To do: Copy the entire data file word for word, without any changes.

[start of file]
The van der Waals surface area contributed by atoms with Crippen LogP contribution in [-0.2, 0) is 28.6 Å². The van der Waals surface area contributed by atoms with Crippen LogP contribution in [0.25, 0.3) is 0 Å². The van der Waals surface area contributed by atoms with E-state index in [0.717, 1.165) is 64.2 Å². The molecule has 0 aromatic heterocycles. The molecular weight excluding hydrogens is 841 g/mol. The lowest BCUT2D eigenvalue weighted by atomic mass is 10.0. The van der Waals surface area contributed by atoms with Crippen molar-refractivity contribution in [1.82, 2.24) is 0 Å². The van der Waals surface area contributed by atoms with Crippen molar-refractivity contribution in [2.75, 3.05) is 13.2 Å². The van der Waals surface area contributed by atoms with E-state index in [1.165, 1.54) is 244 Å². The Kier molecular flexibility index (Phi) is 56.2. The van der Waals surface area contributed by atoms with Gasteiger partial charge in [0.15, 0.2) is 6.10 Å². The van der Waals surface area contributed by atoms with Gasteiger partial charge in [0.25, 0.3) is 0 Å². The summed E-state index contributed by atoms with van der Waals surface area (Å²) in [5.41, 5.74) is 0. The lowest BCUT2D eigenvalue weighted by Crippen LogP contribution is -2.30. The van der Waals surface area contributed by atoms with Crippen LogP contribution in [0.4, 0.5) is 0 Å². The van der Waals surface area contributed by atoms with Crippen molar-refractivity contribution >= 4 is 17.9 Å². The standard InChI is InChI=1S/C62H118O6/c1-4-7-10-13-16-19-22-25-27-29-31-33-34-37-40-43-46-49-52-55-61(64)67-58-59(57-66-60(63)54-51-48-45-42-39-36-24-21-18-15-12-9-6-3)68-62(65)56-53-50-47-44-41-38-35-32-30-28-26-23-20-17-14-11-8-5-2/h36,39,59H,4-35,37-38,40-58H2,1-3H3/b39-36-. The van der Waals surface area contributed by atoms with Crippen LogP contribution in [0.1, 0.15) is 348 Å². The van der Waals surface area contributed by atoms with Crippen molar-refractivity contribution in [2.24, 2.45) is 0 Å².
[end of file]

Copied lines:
The van der Waals surface area contributed by atoms with Crippen LogP contribution in [-0.2, 0) is 28.6 Å². The van der Waals surface area contributed by atoms with Crippen LogP contribution in [0.25, 0.3) is 0 Å². The van der Waals surface area contributed by atoms with E-state index in [0.717, 1.165) is 64.2 Å². The molecule has 0 aromatic heterocycles. The molecular weight excluding hydrogens is 841 g/mol. The lowest BCUT2D eigenvalue weighted by atomic mass is 10.0. The van der Waals surface area contributed by atoms with Crippen molar-refractivity contribution in [1.82, 2.24) is 0 Å². The van der Waals surface area contributed by atoms with Crippen molar-refractivity contribution in [2.75, 3.05) is 13.2 Å². The van der Waals surface area contributed by atoms with E-state index in [1.165, 1.54) is 244 Å². The Kier molecular flexibility index (Phi) is 56.2. The van der Waals surface area contributed by atoms with Gasteiger partial charge in [0.15, 0.2) is 6.10 Å². The van der Waals surface area contributed by atoms with Gasteiger partial charge in [0.25, 0.3) is 0 Å². The summed E-state index contributed by atoms with van der Waals surface area (Å²) in [5.41, 5.74) is 0. The lowest BCUT2D eigenvalue weighted by Crippen LogP contribution is -2.30. The van der Waals surface area contributed by atoms with Crippen LogP contribution in [0.4, 0.5) is 0 Å². The van der Waals surface area contributed by atoms with Crippen molar-refractivity contribution >= 4 is 17.9 Å². The standard InChI is InChI=1S/C62H118O6/c1-4-7-10-13-16-19-22-25-27-29-31-33-34-37-40-43-46-49-52-55-61(64)67-58-59(57-66-60(63)54-51-48-45-42-39-36-24-21-18-15-12-9-6-3)68-62(65)56-53-50-47-44-41-38-35-32-30-28-26-23-20-17-14-11-8-5-2/h36,39,59H,4-35,37-38,40-58H2,1-3H3/b39-36-. The van der Waals surface area contributed by atoms with Crippen LogP contribution in [0.1, 0.15) is 348 Å². The van der Waals surface area contributed by atoms with Crippen molar-refractivity contribution in [2.24, 2.45) is 0 Å².